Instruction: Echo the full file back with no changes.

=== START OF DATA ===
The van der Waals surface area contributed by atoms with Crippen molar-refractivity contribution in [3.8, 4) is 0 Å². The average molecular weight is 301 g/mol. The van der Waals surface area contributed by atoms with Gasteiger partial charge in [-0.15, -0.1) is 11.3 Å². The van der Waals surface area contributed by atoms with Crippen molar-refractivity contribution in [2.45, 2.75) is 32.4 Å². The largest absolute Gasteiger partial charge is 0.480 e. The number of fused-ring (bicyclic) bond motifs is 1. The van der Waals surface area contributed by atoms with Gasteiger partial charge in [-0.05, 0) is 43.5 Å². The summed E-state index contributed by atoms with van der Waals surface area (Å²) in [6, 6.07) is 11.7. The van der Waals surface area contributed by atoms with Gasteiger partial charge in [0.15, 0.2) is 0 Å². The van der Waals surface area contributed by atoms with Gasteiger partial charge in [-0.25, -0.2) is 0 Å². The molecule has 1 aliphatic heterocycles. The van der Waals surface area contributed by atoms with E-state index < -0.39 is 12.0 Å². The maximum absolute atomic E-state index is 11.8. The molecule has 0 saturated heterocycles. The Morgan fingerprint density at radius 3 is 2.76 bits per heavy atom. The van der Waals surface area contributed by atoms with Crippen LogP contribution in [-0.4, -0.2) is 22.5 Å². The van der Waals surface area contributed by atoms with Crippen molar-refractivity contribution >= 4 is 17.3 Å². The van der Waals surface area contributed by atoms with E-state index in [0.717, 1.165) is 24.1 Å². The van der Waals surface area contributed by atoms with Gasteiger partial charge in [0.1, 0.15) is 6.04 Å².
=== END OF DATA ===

The van der Waals surface area contributed by atoms with Crippen molar-refractivity contribution in [3.8, 4) is 0 Å². The average molecular weight is 301 g/mol. The van der Waals surface area contributed by atoms with Gasteiger partial charge in [-0.15, -0.1) is 11.3 Å². The van der Waals surface area contributed by atoms with Crippen molar-refractivity contribution in [2.45, 2.75) is 32.4 Å². The largest absolute Gasteiger partial charge is 0.480 e. The number of fused-ring (bicyclic) bond motifs is 1. The van der Waals surface area contributed by atoms with Gasteiger partial charge in [-0.05, 0) is 43.5 Å². The summed E-state index contributed by atoms with van der Waals surface area (Å²) in [6, 6.07) is 11.7. The van der Waals surface area contributed by atoms with Gasteiger partial charge in [0.15, 0.2) is 0 Å². The van der Waals surface area contributed by atoms with Gasteiger partial charge in [-0.25, -0.2) is 0 Å². The molecule has 1 aliphatic heterocycles. The van der Waals surface area contributed by atoms with E-state index < -0.39 is 12.0 Å². The maximum absolute atomic E-state index is 11.8. The molecule has 0 saturated heterocycles. The Morgan fingerprint density at radius 3 is 2.76 bits per heavy atom. The van der Waals surface area contributed by atoms with Crippen LogP contribution in [-0.4, -0.2) is 22.5 Å². The van der Waals surface area contributed by atoms with Crippen molar-refractivity contribution >= 4 is 17.3 Å². The van der Waals surface area contributed by atoms with E-state index in [0.717, 1.165) is 24.1 Å². The van der Waals surface area contributed by atoms with Gasteiger partial charge in [0.1, 0.15) is 6.04 Å².